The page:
For computation, we choose the values \(\beta_{0} = 5\), \(\kappa = \frac{1}{2\sqrt{19}}\), \(x_{0} = - 25\) in the interval \([-50, 50]\) with \(h= 1/200\) and \(k=1/100\). In Table 2, the GRE is compared with the results given in [13, 15]. At various time levels, we present the graph between numerical and exact solutions in Fig. 2.

Figure 2
figure 2

Example 2: Comparison between numerical and exact solutions at different time levels

Table 2 Example 2: The global relative errors

Example 3

(Generalized Kuramoto–Sivashinsky equation)

$$\begin{aligned}& u_{t} + uu_{x} + u_{xx} + 4u_{xxx} + u_{xxxx} = 0, \quad - 30 < x < 30,t > 0. \end{aligned}$$
(6.3)

The exact solution [13, 34] is given by

$$\begin{aligned} u(x,t) &= \beta_{0} + 9 - 15\bigl\{ \tanh \bigl( \kappa (x - \beta_{0}t - x_{0}) \bigr) + \tanh^{2} \bigl( \kappa (x - \beta_{0}t - x_{0}) \bigr) \\ &\quad{} - \tanh^{3} \bigl( \kappa (x - \beta_{0}t - x_{0}) \bigr) \bigr\} . \end{aligned}$$

For computation, we choose the values \(\beta_{0} = 6\), \(\kappa = 0.5\), \(x_{0} = - 10\) in the solution domain \([-30, 30]\) with \(h= 1/10\) and \(k=1/10{,}000\). The GRE is reported in Table 3 and the results are compared with the results given in [13, 18]. In Fig. 3, we present the comparison of exact and numerical solutions at \(t = 1\).

Figure 3
figure 3

Example 3: Comparison between numerical and exact solutions at \(t = 1\)

Table 3 Example 3: The global relative errors

Example 4

(Extended Fisher–Kolmogorov equation)

$$\begin{aligned}& u_{t} - u_{xx} + \gamma u_{xxxx} + u^{3} - u = 0, \quad - 4 < x < 4,t > 0. \end{aligned}$$
(6.4)

The initial and boundary conditions [20] are given by

$$\begin{aligned}& u(x,0) = - \sin (\pi x),\quad - 4 \le x \le 4, \\& u(-4,t) = 0, \quad\quad u(4,t) = 0, \quad t> 0, \\& u_{xx}( - 4,t) = 0, \quad\quad u_{xx}(4,t) = 0. \end{aligned}$$

For the above conditions, we plotted graphs (Fig. 4a–4c) of the computed solution at different time levels. We observe that the behavior of the numerical solution at \(\gamma = 0\) and \(\gamma = 0.0001\) is almost similar. However, we notice that as time t increases, the solution curves fall to zero rapidly for \(\gamma = 0.1\), which ensures the stabilizing character of the EFK equation.

Figure 4
figure 4

Example 4: (a) The profiles of \(u(x,t)\) versus x for \(\gamma = 0\). (b) The profiles of \(u(x,t)\) versus x for \(\gamma = 0.0001\). (c) The profiles of \(u(x,t)\) versus x for \(\gamma = 0.1\)

Final discussion

In this paper, we have discussed a new two-level implicit numerical method in a coupled form based on spline in compression approximations for the solution of time-dependent quasi-linear biharmonic equations. The proposed spline method uses only three spatial grid points \(x_{l}\), \(x_{l \pm 1/2}\), and no fictitious points for incorporating the boundary conditions are needed. The numerical solution of \(u _{xx}\) is obtained as a by-product of the method. The numerical results clearly suggest that the scheme produces better results in comparison with the existing results given in [13, 15, 18]. It is noted from Tables 1, 2 and 3 that the accuracy of the solution for the KS equation decreases with time due to the time truncation errors of the time derivative term. The graphical illustration of numerical solution at various time levels establishes similar features as those existing in the literature. The proposed method is easily implemented and approximates the exact solution of highly nonlinear GKS equation and KS equation. The graphical results of EFK equation obtained by the proposed scheme exhibit the correct physical behavior for different values of γ. Similar patterns have been depicted in [20]. It is expected that the proposed method will be helpful in solving other nonlinear 1D time-dependent biharmonic problems in applied sciences and engineering.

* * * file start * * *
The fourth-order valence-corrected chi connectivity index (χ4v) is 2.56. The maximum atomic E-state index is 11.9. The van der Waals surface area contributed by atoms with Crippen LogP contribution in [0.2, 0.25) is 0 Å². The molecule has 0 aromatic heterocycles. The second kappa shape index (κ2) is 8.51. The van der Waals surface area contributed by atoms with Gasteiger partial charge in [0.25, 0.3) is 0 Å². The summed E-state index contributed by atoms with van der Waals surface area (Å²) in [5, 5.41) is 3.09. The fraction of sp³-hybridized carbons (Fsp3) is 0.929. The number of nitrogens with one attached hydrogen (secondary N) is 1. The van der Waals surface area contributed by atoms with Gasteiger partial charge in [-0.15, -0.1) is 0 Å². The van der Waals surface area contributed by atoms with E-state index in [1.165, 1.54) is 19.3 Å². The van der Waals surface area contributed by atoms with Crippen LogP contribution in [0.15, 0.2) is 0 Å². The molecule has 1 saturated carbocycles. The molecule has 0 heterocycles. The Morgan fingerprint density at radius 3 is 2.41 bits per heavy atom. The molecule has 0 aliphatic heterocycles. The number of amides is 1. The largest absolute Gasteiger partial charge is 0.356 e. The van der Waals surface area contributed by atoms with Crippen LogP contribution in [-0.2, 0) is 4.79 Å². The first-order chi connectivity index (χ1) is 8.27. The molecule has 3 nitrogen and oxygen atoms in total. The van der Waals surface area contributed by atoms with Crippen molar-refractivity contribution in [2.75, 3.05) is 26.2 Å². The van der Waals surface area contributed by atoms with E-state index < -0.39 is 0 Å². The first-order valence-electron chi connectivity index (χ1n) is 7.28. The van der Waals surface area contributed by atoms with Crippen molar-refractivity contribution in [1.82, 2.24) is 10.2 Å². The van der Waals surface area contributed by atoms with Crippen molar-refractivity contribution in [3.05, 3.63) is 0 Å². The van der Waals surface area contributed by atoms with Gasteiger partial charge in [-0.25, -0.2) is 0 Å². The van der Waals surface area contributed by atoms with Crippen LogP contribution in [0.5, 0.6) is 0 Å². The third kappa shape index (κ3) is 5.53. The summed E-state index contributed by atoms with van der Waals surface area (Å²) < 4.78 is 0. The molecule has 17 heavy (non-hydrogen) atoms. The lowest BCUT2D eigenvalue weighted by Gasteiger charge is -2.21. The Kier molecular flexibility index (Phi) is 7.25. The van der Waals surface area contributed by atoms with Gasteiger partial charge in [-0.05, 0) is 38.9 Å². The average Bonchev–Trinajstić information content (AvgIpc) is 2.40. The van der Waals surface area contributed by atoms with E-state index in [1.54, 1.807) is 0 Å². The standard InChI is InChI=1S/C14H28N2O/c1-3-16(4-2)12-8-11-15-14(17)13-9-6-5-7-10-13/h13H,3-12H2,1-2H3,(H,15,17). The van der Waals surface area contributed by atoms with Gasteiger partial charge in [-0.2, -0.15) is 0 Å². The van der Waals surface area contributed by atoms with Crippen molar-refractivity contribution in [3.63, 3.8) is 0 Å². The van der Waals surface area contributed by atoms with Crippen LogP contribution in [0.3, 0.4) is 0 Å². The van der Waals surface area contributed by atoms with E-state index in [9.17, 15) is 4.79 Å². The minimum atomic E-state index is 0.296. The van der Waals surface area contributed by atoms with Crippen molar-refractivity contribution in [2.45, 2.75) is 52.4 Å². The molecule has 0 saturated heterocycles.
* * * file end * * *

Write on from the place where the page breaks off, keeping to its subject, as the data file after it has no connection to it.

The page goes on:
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Acknowledgements

The authors thank the reviewers for their valuable suggestions, which substantially improved the standard of the paper.

Funding

This research work is supported by CSIR-SRF, Grant No: 09/045(1161)/2012-EMR-I.

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Mohanty, R.K., Sharma, S. & Singh, S. A new two-level implicit scheme of order two in time and four in space based on half-step spline in compression approximations for unsteady 1D quasi-linear biharmonic equations. Adv Differ Equ 2018, 378 (2018). https://doi.org/10.1186/s13662-018-1841-2

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MSC

  • 65M06
  • 65M12
  • 65M22
  • 65Y20

Keywords

  • Quasi-linear biharmonic equations
  • Spline in compression function
  • Kuramoto–Sivashinsky equation
  • Newton’s iterative method